- Aggregate reticulocytes contain a large amount of RNA, which precipitates as chunks or aggregates in immature anucleate RBC in new methylene blue-stained smears. These correspond to polychromatophils on a routinely stained blood smear, i.e. all polychromatophils are (aggregate) reticulocytes. After aggregate reticulocytes are released from the bone marrow, they are thought to mature to punctate reticulocytes, which then mature or are remodeled in the spleen to normal sized (normocytic) RBC.
- Punctate reticulocytes contain small amounts of RNA, which are seen as small blue dots in immature anucleate RBC in new methylene blue-stained smears. Punctate reticulocytes contain too little RNA to be polychromatophilic on routinely stained smears (i.e. they are red not purple and are thus not called polychromatophils). They may be larger than mature RBCs (i.e. they can be, but are not always, macrocytes).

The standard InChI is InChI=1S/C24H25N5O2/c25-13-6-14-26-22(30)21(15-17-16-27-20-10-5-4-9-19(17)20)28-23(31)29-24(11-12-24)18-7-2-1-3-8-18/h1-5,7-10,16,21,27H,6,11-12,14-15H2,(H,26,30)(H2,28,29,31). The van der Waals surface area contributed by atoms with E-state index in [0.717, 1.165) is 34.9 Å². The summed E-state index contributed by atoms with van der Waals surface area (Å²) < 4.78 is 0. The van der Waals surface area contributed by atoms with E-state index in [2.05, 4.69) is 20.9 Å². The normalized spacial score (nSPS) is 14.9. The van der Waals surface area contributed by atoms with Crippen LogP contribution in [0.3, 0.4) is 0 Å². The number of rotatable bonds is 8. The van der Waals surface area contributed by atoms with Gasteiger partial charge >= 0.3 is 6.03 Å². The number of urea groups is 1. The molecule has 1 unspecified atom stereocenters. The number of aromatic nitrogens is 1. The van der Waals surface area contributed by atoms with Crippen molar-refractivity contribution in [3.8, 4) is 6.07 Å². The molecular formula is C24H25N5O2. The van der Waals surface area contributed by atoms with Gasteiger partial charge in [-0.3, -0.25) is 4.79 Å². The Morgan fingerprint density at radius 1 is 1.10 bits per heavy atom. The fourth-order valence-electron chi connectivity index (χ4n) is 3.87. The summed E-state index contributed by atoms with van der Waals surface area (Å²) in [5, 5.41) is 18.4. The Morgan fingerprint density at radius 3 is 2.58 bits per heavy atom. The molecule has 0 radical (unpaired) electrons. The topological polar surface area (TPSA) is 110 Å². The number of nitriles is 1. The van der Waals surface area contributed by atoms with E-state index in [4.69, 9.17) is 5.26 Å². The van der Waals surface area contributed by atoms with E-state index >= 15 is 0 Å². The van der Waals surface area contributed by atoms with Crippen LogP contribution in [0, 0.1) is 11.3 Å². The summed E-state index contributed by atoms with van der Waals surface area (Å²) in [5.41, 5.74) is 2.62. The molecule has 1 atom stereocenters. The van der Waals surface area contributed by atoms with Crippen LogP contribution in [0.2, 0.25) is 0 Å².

- Polychromatophilic erythrocytes/polychromasia: RBCs that have a blue-ish or purple tinge to their cytoplasm in routinely stained blood smears (Wright’s or Diff-quik stains) are called polychromatophilic RBC or polychromatophils. These cells correspond to immature anucleate RBC that contain a lot of RNA (in the form of ribosomes and polyribosomes) in their cytoplasm (the blue of the RNA offsets the red of hemoglobin creating the purple color). These immature cells often appear larger than normal RBC in the blood smear. They correspond to aggregate reticulocytes on a new methylene blue-stained smear, i.e. all polychromatophils are (aggregate) reticulocytes. The number of these immature RBC is subjectively quantified in Wright’s-stained blood smears as mild, moderate or marked polychromasia.